3 The Czech Republic as part of the global economy: Challenges ahead
Černínský palác, Loretánské nám. 5, Praha 1
4 GDPR in Practice: Personal Data in Employment Relations and HR Practices
Husova 5, Praha 1
As a Czech entrepreneur you may sell your products to Dutch clients. You may also buy goods from Dutch parties. The risk that your Dutch buyer cannot pay, or the risk that you cannot pay, is not always a risk that one of you wants to take. You may be asked for a bank guarantee or you may want one yourself. A few things will be good to know.
What is a bank guarantee?
A bank guarantee is an obligation of a bank to pay a specified (maximum) amount to a beneficiary. A Dutch bank of the Dutch company you sell products to, may issue the bank guarantee to you for say EUR 100,000. Normally payment will be made by the bank if the beneficiary (you) delivers a document to the bank, stating that the Dutch company did not pay you this amount (or less) when it had to pay. Other conditions may be included, for example evidence of the payment obligation. This evidence could be a court judgment that confirms that the Dutch company has to pay you. The bank will simply pay when it receives the document from you and if the conditions are satisfied. The bank will claim the money back from the Dutch company, usually a client with a bank guarantee facility or cash deposit as security.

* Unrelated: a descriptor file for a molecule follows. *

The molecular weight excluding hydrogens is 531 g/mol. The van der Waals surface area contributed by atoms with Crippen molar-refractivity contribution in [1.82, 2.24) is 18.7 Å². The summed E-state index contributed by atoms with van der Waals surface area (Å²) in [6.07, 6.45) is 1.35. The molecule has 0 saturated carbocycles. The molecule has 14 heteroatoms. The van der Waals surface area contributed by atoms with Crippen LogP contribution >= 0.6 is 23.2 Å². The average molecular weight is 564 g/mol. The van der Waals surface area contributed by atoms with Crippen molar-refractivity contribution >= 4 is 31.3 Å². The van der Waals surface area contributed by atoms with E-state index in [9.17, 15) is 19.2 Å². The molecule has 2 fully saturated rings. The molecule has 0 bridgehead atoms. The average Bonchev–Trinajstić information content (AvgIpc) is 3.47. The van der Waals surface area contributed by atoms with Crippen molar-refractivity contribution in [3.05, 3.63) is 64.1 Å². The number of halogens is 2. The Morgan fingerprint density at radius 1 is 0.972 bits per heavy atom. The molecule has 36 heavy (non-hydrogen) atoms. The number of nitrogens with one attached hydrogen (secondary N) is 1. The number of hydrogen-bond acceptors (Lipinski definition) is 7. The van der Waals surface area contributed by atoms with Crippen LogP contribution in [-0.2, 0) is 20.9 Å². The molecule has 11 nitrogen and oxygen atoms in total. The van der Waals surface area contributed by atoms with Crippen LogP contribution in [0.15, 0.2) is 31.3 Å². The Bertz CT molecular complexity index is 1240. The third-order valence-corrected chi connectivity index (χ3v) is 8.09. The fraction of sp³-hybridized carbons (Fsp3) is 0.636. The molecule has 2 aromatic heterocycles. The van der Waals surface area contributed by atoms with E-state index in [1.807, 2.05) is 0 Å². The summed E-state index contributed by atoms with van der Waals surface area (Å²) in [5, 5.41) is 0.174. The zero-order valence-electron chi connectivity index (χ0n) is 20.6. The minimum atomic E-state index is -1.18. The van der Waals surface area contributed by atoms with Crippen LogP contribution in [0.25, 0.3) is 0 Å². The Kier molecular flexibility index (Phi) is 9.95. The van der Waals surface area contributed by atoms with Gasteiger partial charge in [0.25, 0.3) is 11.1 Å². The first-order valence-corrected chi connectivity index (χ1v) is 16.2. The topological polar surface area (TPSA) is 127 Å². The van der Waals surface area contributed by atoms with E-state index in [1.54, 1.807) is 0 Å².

Good to know: